VBSR’s 2022 Legislative Priorities
Vermont is in a difficult moment in its history and businesses, families, and communities are feeling the effects. In VBSR’s most recent membership survey, availability of affordable housing (62%), Cost of health care (57%), Access to affordable and high-quality childcare (34%) and Paid Family Leave (28%) were identified as the primary barriers to success for VBSR businesses. All of these will be key focuses for VBSR this coming year, as their impacts are highly intersectional and reverberate through our communities, create significant workforce shortages, and stifle economic growth.
Thankfully, Vermont has new tools at our disposal. Our state is receiving historic levels of funding to address these near-term challenges while also tackling the long-term impacts of climate change on our local economies. The importance of businesses weighing in on where, how, and when these dollars will be spent cannot be overstated.
Why? Because socially responsible businesses are resilient. In the face of the COVID-19 pandemic for example, VBSR members pivoted operations and used local supply chains to produce PPE and hand sanitizer—buying local at its best. Others either bolstered employee benefits, such as flexible work schedules, telecommuting, childcare, and paid leave to both attract and retain employees. Some went so far as to launch community benefit programs such as Shift Mealsand Neighbors Helping Neighbors –the former inspiring Vermont’s Everyone Eats Program.
That’s a key word there—inspire.
Socially responsible businesses have proven to be adaptive and resilient in the face of change and it’s critical that we bring that innovative, entrepreneurial, and community-driven sprit to the halls of the statehouse to inspire policymakers to put people, planet, and prosperity at the heart of their decision-making and to advance solutions that build on the strengths of our brave little state while addressing longstanding inequities. If you’re interested in engaging in VBSR’s advocacy efforts, please don’t hesitate to contact VBSR’s Public Policy Manager, Jordan Giaconia at JordanG@vbsr.org.
And on that note, we’re excited to announce our policy priorities for the 2022 legislative session.
The growing climate crisis is forcing businesses into a period of unprecedented and rapid transformation. Whether it’s increased storm intensity, flooding, longer summers, or shorter winters—the reality of climate change poses an existential threat to our enterprises, not in the distant future, but today.
This year, VBSR members identified supply chain disruptions (48%), employee health (44%), cost of climate change mitigation/adaptation (41%), and the cost/scarcity of resources (41%) as the top climate risks impacting their businesses. These impacts will only continue to grow, as will their costs, the longer we wait to take bold climate action. While many businesses have already implemented their own climate mitigation and adaption measures—much to the benefit of our environment, communities, and bottom lines— broader systemic changes and largescale investments are needed if Vermont is going to meet our emissions reductions requirements and in doing so harness the full potential of decarbonizing our economy and create thousands of family sustaining jobs.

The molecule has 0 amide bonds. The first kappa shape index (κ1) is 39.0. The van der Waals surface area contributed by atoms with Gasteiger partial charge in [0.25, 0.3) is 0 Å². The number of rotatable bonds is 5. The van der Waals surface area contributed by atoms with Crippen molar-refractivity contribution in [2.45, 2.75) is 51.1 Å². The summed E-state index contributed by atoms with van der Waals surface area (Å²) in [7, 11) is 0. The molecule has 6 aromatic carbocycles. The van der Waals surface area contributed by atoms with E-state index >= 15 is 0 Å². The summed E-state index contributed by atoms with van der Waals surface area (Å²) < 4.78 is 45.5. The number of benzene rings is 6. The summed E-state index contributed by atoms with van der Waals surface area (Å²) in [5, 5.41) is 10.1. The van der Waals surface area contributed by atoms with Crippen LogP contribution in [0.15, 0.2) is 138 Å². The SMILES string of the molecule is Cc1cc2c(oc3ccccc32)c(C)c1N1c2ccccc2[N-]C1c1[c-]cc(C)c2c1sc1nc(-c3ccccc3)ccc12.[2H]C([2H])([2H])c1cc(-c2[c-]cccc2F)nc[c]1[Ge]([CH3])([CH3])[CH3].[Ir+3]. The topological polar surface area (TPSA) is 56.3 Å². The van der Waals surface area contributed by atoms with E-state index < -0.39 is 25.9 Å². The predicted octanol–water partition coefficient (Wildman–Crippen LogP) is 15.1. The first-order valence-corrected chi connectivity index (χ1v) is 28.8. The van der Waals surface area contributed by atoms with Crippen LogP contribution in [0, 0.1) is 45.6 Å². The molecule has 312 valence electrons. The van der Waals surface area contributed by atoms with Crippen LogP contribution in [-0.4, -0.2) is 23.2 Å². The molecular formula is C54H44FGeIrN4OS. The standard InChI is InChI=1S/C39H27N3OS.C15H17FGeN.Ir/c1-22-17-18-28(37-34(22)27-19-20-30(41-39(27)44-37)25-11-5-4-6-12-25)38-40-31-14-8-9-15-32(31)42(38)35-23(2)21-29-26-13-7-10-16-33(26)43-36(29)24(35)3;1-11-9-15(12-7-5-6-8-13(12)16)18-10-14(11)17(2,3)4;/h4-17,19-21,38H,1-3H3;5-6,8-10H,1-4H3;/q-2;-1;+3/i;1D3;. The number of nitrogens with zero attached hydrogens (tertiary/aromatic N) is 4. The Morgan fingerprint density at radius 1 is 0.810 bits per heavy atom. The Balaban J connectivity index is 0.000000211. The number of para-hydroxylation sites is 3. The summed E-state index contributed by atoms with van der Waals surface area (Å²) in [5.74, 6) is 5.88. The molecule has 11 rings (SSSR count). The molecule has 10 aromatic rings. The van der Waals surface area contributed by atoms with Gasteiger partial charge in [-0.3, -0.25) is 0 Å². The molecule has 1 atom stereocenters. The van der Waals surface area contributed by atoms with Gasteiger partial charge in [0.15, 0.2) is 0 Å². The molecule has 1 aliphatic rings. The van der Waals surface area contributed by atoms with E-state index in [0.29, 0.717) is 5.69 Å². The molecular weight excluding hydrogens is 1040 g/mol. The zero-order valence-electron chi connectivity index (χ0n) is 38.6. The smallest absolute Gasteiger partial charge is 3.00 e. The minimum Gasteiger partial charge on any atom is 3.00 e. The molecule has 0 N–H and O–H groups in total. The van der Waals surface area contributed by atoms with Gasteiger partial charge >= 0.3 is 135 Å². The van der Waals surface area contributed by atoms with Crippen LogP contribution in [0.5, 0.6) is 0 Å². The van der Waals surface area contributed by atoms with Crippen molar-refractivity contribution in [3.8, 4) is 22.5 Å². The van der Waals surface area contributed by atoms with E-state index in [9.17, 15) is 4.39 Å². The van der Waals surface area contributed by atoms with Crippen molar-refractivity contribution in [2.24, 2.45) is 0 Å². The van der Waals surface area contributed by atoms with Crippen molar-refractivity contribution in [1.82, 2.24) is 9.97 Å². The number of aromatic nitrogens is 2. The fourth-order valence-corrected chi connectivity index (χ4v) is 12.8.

Thanks to the diligent work of diverse stakeholders and community representatives from around the state, we now have a roadmap to help us address the growing climate crisis while creatin a greener, more equitable Vermont. Earlier this month, Vermont’s Climate Council adopted the state’s first-ever statutorily required Climate Action Plan. This Plan represents a year’s worth of intensive work by Council members, subcommittee leaders and thousands of Vermonters across the state and includes key policies VBSR and our partners will be working hard to fund and advance in the coming session including:
- A host of transportation investments to help people access clean and affordable transportation options.
- A significantly scaled up weatherization program that focuses on the needs of lower income and historically marginalized Vermonters – access weatherization services to cut their heating bills and have healthier and more comfortable homes while also cutting their climate pollution.
- A clean heat standard, similar to a renewable energy standard for the heating sector.
- A recommendation to adopt an environmental justice policy; and
- Adoption of a suite of smart growth policy priorities to support more climate-resilient communities
This plan is a fantastic step forward, but there’s still much more work to be done to bring it implement it. To meet the moment, it is imperative that we invest unprecedented state and federal dollars in cost-effective and equitable climate solutions in the near term and advance lasting, systemic changes for the long term as well—such as pursuing a 100% Renewable Electricity Standard and pursuing regional cap and invest programs like the Transportation & Climate Initiative Program. Only then will we meet Vermont’s emissions reduction requirements ensure the future of our enterprises and shared economy.
Vermont’s housing crisis is undoubtedly one of the biggest issues we’ve heard about from not only VBSR members, but from our friends and partner groups as well. Housing stock is extremely low meanwhile costs are skyrocketing—with many Vermonters spending at least a third or more of their income on housing.
Businesses are unable to bring on new talent because they have nowhere to live. Others are losing employees who are seeking opportunities out of state not for professional gain but simply because they either can’t afford their current living spaces or cannot find new ones. To put it bluntly, Vermont cannot tackle our workforce issues, we cannot create a more equitable economy, without addressing housing.
Tackling this issue will require both short term and long term solutions. In the short term, VBSR will be advocating for significant state and federal investment to increase Vermont’s overall housing stock and bolster access to housing for low-to-moderate income Vermonters. This means utilizing current State and local ARPA funds as well as securing new federal dollars from the Infrastructure Investment and Jobs Act and hopefully the Build Back Better bill to convert and construct new housing for working Vermonters. We will also be working alongside partners to fully fund the Vermont Housing and conservation Board, create new supports for communities to create and fund local housing trust funds, improve existing homes via weatherization, and advance rental registry and inspection programs to ensure every Vermonter is housed.
VBSR has spent 30 years advocating for health care reform and that work will continue in 2022. Problems with the equity and funding of our health care system persist and must be addressed. We will work with partners to in Vermont’s business community to help create a level-playing field in which all can access affordable, reliable healthcare with the ultimate goal of severing the link between insurance and employment. This will allow VBSR businesses to do what they do best – expand operations, create jobs, and increase the wages of hard-working Vermonters.This session that means finding ways to reduce unnecessary waste in our health care system, investing in primary and preventative care, and establishing a Universal Primary Care system.